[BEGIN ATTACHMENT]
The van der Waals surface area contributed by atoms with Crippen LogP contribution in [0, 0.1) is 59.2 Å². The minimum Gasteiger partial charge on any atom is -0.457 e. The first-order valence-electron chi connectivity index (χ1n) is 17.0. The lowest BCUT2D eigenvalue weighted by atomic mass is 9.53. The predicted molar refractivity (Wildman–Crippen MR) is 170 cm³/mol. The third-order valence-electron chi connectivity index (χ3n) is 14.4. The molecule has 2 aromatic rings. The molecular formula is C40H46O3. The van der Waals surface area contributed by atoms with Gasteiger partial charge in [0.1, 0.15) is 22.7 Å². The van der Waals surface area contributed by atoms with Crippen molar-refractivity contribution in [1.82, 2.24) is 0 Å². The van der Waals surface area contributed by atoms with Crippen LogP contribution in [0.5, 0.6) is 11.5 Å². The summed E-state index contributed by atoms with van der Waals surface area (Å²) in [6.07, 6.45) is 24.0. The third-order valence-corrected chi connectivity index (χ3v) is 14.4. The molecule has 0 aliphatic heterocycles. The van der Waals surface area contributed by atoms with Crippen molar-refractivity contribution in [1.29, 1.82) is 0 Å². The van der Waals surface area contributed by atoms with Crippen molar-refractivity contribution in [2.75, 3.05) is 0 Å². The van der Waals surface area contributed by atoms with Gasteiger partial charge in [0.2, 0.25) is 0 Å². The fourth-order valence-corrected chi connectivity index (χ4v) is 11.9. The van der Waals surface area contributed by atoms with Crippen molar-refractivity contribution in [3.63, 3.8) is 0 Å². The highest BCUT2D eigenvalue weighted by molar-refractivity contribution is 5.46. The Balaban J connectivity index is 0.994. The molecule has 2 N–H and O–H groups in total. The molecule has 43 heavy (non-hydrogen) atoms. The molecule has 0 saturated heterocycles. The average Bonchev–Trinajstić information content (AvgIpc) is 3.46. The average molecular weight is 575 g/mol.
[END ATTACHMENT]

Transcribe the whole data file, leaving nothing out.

The van der Waals surface area contributed by atoms with Crippen LogP contribution in [0, 0.1) is 59.2 Å². The minimum Gasteiger partial charge on any atom is -0.457 e. The first-order valence-electron chi connectivity index (χ1n) is 17.0. The lowest BCUT2D eigenvalue weighted by atomic mass is 9.53. The predicted molar refractivity (Wildman–Crippen MR) is 170 cm³/mol. The third-order valence-electron chi connectivity index (χ3n) is 14.4. The molecule has 2 aromatic rings. The molecular formula is C40H46O3. The van der Waals surface area contributed by atoms with Gasteiger partial charge in [0.1, 0.15) is 22.7 Å². The van der Waals surface area contributed by atoms with Crippen molar-refractivity contribution in [1.82, 2.24) is 0 Å². The van der Waals surface area contributed by atoms with Crippen LogP contribution in [0.5, 0.6) is 11.5 Å². The summed E-state index contributed by atoms with van der Waals surface area (Å²) in [6.07, 6.45) is 24.0. The third-order valence-corrected chi connectivity index (χ3v) is 14.4. The molecule has 0 aliphatic heterocycles. The van der Waals surface area contributed by atoms with Crippen molar-refractivity contribution in [1.29, 1.82) is 0 Å². The van der Waals surface area contributed by atoms with Crippen molar-refractivity contribution in [2.75, 3.05) is 0 Å². The van der Waals surface area contributed by atoms with Gasteiger partial charge in [0.2, 0.25) is 0 Å². The fourth-order valence-corrected chi connectivity index (χ4v) is 11.9. The van der Waals surface area contributed by atoms with Crippen molar-refractivity contribution in [3.63, 3.8) is 0 Å². The highest BCUT2D eigenvalue weighted by molar-refractivity contribution is 5.46. The Balaban J connectivity index is 0.994. The molecule has 2 N–H and O–H groups in total. The molecule has 43 heavy (non-hydrogen) atoms. The molecule has 0 saturated heterocycles. The average Bonchev–Trinajstić information content (AvgIpc) is 3.46. The average molecular weight is 575 g/mol.